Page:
Oil prices slumped again on Tuesday amid concern about dwindling capacity to store crude worldwide, heightened by fears that fuel demand may be slow to pick up once countries ease curbs imposed on business and social life to combat the coronavirus pandemic.
U.S. West Texas Intermediate (WTI) crude CLc1 futures fell to as little as $10.64 a barrel on Tuesday, and were off 12.8%, or $1.64, at $11.14 a barrel as of 0635 GMT. WTI plunged 25% on Monday.
Brent crude LCOc1 futures fell to a low of $18.85 and were last down 4.3%, or 85 cents, at $19.14 a barrel. The benchmark slid 6.8% on Monday, and the contract for June delivery expires on April 30.
Strategists said part of the WTI decline is due to retail investment vehicles like exchange-traded funds selling out of the front-month June contract and buying into months later in the year to avert massive losses like last week, when WTI plummeted below zero.
The United States Oil Fund LP (USO) (USO.P), the largest oil-focused U.S. exchange-traded product, said it would further shift its holdings into later-dated contracts.
“With the USO ETF due to continuing selling down its June WTI position for the rest of the week, nobody else who needs to, or wants to sell, is hanging around and waiting for them to do so,” said Jeffrey Halley, senior market analyst at OANDA brokerage in Singapore.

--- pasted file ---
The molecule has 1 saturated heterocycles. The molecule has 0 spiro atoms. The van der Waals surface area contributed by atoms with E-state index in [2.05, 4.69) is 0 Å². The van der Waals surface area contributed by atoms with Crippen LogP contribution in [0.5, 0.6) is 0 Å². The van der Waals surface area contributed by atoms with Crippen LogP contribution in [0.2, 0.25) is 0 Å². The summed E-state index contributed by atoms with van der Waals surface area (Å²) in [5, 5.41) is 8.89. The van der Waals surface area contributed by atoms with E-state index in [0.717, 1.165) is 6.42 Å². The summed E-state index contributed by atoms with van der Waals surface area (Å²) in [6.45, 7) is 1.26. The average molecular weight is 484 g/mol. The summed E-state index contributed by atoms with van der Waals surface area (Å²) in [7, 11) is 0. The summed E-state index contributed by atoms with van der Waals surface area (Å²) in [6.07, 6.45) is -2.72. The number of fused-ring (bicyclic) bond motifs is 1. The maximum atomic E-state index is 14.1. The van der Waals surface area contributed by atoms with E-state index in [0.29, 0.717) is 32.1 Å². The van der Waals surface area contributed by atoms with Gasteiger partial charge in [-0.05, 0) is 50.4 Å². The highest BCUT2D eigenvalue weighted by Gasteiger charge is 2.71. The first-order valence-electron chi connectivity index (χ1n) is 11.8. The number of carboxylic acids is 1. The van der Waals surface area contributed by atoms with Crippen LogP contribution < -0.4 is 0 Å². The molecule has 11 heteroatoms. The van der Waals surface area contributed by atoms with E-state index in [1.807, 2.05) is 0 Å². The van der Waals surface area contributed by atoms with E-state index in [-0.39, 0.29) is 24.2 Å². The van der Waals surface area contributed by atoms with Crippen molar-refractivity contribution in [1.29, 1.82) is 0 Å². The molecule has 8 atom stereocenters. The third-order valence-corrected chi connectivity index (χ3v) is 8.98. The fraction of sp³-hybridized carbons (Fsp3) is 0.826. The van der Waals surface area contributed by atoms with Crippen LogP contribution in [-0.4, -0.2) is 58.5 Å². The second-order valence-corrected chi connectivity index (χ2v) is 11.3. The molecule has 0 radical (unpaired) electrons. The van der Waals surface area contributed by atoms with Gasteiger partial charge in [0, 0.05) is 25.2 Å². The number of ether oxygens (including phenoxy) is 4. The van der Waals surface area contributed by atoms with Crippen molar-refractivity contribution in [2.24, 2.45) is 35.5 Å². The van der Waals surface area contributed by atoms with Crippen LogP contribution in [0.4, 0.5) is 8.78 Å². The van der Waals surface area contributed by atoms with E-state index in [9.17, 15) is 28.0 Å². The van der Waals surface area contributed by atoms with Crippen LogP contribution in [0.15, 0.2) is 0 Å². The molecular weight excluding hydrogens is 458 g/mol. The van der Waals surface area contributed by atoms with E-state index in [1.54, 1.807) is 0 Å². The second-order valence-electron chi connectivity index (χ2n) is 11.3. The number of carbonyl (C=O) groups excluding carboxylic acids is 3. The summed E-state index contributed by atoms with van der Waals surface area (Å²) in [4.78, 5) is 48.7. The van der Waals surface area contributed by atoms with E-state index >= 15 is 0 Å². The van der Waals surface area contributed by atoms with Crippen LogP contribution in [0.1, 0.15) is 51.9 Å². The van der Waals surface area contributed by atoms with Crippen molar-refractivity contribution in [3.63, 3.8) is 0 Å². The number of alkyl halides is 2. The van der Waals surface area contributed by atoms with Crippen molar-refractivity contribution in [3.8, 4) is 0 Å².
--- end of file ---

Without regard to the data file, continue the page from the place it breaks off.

Even with the Organization of the Petroleum Exporting Countries (OPEC) and allies led by Russia having agreed record output cuts of nearly 10 million barrels per day (bpd) from May 1, that volume is not nearly enough to offset a drop in demand of around 30 million bpd due to COVID-19 restrictions.
“Looking ahead, and all attention will be on inventory numbers this week, and in particular the build we see at Cushing, the WTI delivery hub,” ING’s head of commodities strategy Warren Patterson said.
“If we see similar builds to the last few weeks, we will likely reach full capacity at Cushing over the first half of May, which should maintain bearish pressure on the market.”
As a result of the collapse in demand, global storage onshore is estimated to be about 85% full as of last week, according to data from consultancy Kpler.
In a sign of the energy industry’s desperation for places to store petroleum, oil traders are resorting to hiring expensive U.S. vessels to store gasoline or ship fuel overseas, shipping sources said.